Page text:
Most tractors include a toolbox. Here are some common tools compact and versatile enough to keep you ready for various jobs you might encounter.
Today we cover tractors and tools. I don’t necessarily mean the tools needed to work on tractors, but rather tools you carry in your tractor’s toolbox that you might need while you use the machine for various projects. Many tractors, whether lawn mowers or utility tractors, offer built-in toolboxes so you can keep useful tools and items on hand while you work.
The tractor toolbox is a convenient place to store certain tractor-related maintenance tools, too, but you can also fill these toolboxes with a variety of general tools for your farm work. This way, if you’re out in the field and a project comes up, there’s a better chance you can handle it on the spot. Maybe you notice a fence that needs repairing. Maybe you finally remember to measure the width of that barn door. Who knows what you’ll come across?
I keep my tractors well stocked with commonly used tools. When I’m out on the far reaches of my farm, this stockpile in the toolbox frequently saves me a long trip back to the tool shed. The only limiting factor is the size of the toolboxes (they tend to be small), which means you must carefully consider the number and size of tools you bring along.
Here are a few useful tools you should consider adding to your tractor’s toolbox.
A basic claw hammer is a good place to start, because farms often seem to be built from the ground up using nothing but nails (and maybe a little baling twine). But you can also use hammers for pounding small stakes, loosening tight bolts and other tasks requiring a hammering action. Bring along some nails, too, so you’ll have what it takes if a slightly more complicated repair is necessary.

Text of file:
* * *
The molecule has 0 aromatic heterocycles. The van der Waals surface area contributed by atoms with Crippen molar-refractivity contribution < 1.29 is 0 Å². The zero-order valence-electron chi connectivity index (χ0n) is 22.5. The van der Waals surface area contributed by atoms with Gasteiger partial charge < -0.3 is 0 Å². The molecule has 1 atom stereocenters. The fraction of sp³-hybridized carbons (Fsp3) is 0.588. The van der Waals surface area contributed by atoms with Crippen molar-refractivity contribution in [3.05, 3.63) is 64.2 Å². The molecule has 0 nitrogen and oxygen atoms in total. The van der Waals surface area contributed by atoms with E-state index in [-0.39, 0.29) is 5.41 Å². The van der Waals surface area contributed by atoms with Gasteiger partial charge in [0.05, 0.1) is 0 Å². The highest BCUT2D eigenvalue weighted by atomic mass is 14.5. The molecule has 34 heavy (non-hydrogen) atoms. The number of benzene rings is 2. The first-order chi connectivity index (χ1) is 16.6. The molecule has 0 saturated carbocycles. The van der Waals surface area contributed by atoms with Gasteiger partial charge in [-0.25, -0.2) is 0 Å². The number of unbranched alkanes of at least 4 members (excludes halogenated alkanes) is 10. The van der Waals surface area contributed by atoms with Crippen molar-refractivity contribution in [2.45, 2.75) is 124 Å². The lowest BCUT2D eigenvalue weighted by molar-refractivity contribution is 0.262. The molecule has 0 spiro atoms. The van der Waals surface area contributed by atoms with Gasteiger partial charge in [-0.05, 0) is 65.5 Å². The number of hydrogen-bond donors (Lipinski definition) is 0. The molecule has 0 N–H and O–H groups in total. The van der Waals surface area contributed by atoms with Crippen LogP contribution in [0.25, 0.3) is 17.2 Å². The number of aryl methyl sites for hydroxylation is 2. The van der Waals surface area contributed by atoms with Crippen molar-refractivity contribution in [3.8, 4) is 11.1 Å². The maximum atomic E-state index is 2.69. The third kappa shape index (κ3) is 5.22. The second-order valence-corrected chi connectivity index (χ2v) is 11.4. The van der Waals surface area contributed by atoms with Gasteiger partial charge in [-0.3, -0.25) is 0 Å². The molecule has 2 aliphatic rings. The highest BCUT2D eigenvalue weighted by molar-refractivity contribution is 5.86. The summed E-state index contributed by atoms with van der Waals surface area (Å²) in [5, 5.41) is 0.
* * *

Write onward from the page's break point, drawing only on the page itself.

2. Multi-in-One Screwdriver
I’m fond of large multi-in-one screwdrivers stocked with exchangeable bits of various sizes and styles. These screwdrivers pack an amazing amount of versatility into a small package. While it’s more difficult to drive screws by hand than with an electric drill/driver, the screwdriver takes up much less space in your toolbox and never runs out of batteries. Be sure to pack a few screws of various lengths, too.
3. Pruning Shears
I’ve taken to carrying pruning shears in my tractor toolbox. Not only do they come in handy for their intended purpose (I frequently make small pruning adjustments to fruit trees when out and about), in a pinch you can also use them s a pair of sharp scissors to cut rope, plastic wrap, thin wire and so on A utility knife is a similarly useful tool, but without the ability to prune branches.
4. Ratcheting Straps
Sometimes when I’m out cutting brush or cleaning up debris, I’ll fill my trusty red wagon so full fear the top of the load might spill off the sides. When I handle such a big load, I grab a ratcheting strap out of my toolbox and tightly secure the load.
5. Tape Measure
Need to measure a fence section, or the height of a post, or the distance between two trees? A tape measure ensures you always have the measurements at your fingertips.
6. Hitch Pins and Trailer Hitch Balls
You never know what wagon or piece of equipment you might need to haul on a given day. Have a few sizes of hitch pins and trailer hitch balls in your toolbox so you can install the right one when needed.
7. Adjustable Pliers
Pliers (regular, tongue-and-groove and locking), a crescent wrench, a [ratchet and socket set—there’s no end to the number of pliers and wrenches you could keep on hand. But to save space in the toolbox, I usually settle for a couple of pairs of tongue-and-groove pliers. If you’re willing to work with something less than a snug grasp, they work with a very wide variety of nuts and bolts.
8. Shear Pins
If you work with heavy machinery—a hay baler, or perhaps an auger—add a few machine-specific shear pins to your toolbox. In the event that a shear pin gives out, you have a replacement on hand and can quickly get back to work.